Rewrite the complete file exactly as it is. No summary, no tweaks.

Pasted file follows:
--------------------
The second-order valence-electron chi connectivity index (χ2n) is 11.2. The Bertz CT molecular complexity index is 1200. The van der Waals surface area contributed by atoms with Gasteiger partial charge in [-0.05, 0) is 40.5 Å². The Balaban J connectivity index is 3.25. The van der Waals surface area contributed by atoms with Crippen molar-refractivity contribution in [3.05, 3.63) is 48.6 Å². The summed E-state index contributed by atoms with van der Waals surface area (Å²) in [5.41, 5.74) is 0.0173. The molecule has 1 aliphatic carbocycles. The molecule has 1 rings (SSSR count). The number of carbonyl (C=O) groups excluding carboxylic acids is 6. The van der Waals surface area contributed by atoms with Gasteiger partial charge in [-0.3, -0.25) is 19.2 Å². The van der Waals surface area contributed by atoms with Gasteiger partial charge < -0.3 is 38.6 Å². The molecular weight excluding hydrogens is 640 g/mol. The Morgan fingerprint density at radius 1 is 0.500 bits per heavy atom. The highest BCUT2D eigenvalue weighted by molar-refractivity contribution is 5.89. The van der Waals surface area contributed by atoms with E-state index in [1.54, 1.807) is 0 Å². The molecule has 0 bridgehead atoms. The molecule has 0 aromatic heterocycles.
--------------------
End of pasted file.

The second-order valence-electron chi connectivity index (χ2n) is 11.2. The Bertz CT molecular complexity index is 1200. The van der Waals surface area contributed by atoms with Gasteiger partial charge in [-0.05, 0) is 40.5 Å². The Balaban J connectivity index is 3.25. The van der Waals surface area contributed by atoms with Crippen molar-refractivity contribution in [3.05, 3.63) is 48.6 Å². The summed E-state index contributed by atoms with van der Waals surface area (Å²) in [5.41, 5.74) is 0.0173. The molecule has 1 aliphatic carbocycles. The molecule has 1 rings (SSSR count). The number of carbonyl (C=O) groups excluding carboxylic acids is 6. The van der Waals surface area contributed by atoms with Gasteiger partial charge in [-0.3, -0.25) is 19.2 Å². The van der Waals surface area contributed by atoms with Gasteiger partial charge < -0.3 is 38.6 Å². The molecular weight excluding hydrogens is 640 g/mol. The Morgan fingerprint density at radius 1 is 0.500 bits per heavy atom. The highest BCUT2D eigenvalue weighted by molar-refractivity contribution is 5.89. The van der Waals surface area contributed by atoms with E-state index in [1.54, 1.807) is 0 Å². The molecule has 0 bridgehead atoms. The molecule has 0 aromatic heterocycles.